By Adeed Dawisha
Like an outstanding dynasty that falls to wreck and is finally remembered extra for its faults than its feats, Arab nationalism is remembered normally for its humiliating rout within the 1967 Six Day warfare, for inter-Arab divisions, and for phrases and activities special through their meagerness. yet humans are inclined to fail to remember the majesty that Arab nationalism as soon as was once. during this elegantly narrated and richly documented publication, Adeed Dawisha brings this majesty to existence via a sweeping ancient account of its dramatic upward thrust and fall.
Dawisha argues that Arab nationalism--which, he says, used to be encouraged through nineteenth-century German Romantic nationalism--really took root after global warfare I and never within the 19th century, as many think, and that it blossomed simply within the Nineteen Fifties and Sixties below the charismatic management of Egypt's Gamal 'Abd al-Nasir. He lines the ideology's passage from the cave in of the Ottoman Empire via its effective ascendancy within the past due Fifties with the harmony of Egypt and Syria and with the nationalist revolution of Iraq, to the mortal blow it
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Additional resources for Arab Nationalism in the Twentieth Century: From Triumph to Despair
271. 24 CHAPTER TWO argues that the centralizing efforts of the reformist Ottoman sultans of the nineteenth century increasingly encroached upon “all the elements of power hitherto diffused among a crowd of landed families, tribal shaykhs, and privileged corporate orders. . 34 Thus, the shift in religious authority from the Turks to the Arabs was proposed for the sole purpose of Islamic regeneration, and the Arabian khalifa was projected to be not a revolutionary nationalist, but a symbol of Islamic unity.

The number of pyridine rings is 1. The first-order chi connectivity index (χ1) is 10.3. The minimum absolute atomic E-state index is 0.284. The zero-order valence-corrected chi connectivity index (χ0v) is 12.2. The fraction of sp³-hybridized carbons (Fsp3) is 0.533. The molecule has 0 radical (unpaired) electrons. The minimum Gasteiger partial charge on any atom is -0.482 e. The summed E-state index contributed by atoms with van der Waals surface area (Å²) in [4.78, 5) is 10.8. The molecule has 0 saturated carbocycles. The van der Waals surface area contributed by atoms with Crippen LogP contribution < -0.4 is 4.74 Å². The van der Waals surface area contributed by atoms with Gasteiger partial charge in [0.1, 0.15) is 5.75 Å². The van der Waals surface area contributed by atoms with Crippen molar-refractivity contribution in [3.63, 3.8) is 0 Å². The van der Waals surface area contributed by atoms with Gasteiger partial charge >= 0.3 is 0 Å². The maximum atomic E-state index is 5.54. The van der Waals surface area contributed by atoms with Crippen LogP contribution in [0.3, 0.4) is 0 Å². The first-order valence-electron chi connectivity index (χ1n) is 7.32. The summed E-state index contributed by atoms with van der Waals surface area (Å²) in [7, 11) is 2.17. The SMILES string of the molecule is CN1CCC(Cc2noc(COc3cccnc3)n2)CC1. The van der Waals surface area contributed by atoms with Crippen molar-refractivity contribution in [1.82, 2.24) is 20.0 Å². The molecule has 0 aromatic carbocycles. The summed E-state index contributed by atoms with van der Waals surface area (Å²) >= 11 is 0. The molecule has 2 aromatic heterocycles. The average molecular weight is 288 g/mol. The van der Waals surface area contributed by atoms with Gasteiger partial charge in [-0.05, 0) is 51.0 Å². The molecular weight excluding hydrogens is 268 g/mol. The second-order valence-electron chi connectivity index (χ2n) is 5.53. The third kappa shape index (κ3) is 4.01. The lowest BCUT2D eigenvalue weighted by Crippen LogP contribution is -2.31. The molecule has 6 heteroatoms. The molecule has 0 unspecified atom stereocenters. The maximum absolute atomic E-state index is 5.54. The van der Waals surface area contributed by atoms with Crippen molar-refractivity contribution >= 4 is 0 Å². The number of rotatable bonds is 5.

The Ottomans had suffered major military setbacks in 1917, opening the way for British forces under the command of General Allenby to move into Palestine from Egypt, capturing Jerusalem in December of that year. Arab forces led by Emir Faysal, Sharif Husayn’s son, paralleled Allenby’s effort. Encouraged by British Liaison ofﬁcers, particularly Captain T. E. Lawrence, Faysal’s tribal forces moved from al-Hejaz to capture Aqaba, then continued northward along Allenby’s right ﬂank. Focusing primarily on disrupting Ottoman communications and supply lines, Faysal was able to lead his troops into Damascus on October 1, 1918.
Thus in order for the Arabs to reclaim their past glories, they needed to expel the Turks from their midst. ”43 Of course, in Yaziji’s words, there is an unambiguous appeal to the Muslim majority to join with the Christians in their “Arab nationalism” and rise against the admittedly Muslim, yet ethnically distinct, Ottoman Turks. While slight variations in points of emphases, nuances, and ideological direction could be found in the writings of other Christian intellectuals of the period,44 the primary focus of these writers invariably was on the national distinctiveness of the Arabs, Muslims, and Christians alike, and their membership of one indivisible Arab nation that would ﬁnd its true expression and would fulﬁll its promise only through a secular and liberal nation-state.
Arab Nationalism in the Twentieth Century: From Triumph to Despair by Adeed Dawisha